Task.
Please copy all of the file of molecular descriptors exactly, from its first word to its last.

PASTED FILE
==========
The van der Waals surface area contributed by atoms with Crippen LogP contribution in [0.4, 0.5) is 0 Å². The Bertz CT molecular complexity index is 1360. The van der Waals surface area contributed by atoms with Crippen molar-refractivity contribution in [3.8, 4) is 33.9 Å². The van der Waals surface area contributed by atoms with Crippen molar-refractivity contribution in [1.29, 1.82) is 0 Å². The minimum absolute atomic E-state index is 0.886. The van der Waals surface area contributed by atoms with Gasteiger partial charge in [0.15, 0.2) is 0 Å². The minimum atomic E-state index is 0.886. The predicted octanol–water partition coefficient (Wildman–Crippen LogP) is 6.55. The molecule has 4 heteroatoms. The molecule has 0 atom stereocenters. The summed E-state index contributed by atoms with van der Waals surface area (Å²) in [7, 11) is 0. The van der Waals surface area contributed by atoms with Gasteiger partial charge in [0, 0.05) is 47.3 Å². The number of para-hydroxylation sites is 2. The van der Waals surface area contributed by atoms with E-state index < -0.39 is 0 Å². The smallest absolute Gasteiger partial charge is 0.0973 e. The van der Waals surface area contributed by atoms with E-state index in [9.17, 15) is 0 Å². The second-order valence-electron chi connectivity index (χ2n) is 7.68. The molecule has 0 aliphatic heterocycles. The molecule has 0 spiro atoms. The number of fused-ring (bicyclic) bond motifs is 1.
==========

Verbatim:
The van der Waals surface area contributed by atoms with Crippen LogP contribution in [0.4, 0.5) is 0 Å². The Bertz CT molecular complexity index is 1360. The van der Waals surface area contributed by atoms with Crippen molar-refractivity contribution in [3.8, 4) is 33.9 Å². The van der Waals surface area contributed by atoms with Crippen molar-refractivity contribution in [1.29, 1.82) is 0 Å². The minimum absolute atomic E-state index is 0.886. The van der Waals surface area contributed by atoms with Gasteiger partial charge in [0.15, 0.2) is 0 Å². The minimum atomic E-state index is 0.886. The predicted octanol–water partition coefficient (Wildman–Crippen LogP) is 6.55. The molecule has 4 heteroatoms. The molecule has 0 atom stereocenters. The summed E-state index contributed by atoms with van der Waals surface area (Å²) in [7, 11) is 0. The van der Waals surface area contributed by atoms with Gasteiger partial charge in [0, 0.05) is 47.3 Å². The number of para-hydroxylation sites is 2. The van der Waals surface area contributed by atoms with E-state index < -0.39 is 0 Å². The smallest absolute Gasteiger partial charge is 0.0973 e. The van der Waals surface area contributed by atoms with E-state index in [9.17, 15) is 0 Å². The second-order valence-electron chi connectivity index (χ2n) is 7.68. The molecule has 0 aliphatic heterocycles. The molecule has 0 spiro atoms. The number of fused-ring (bicyclic) bond motifs is 1.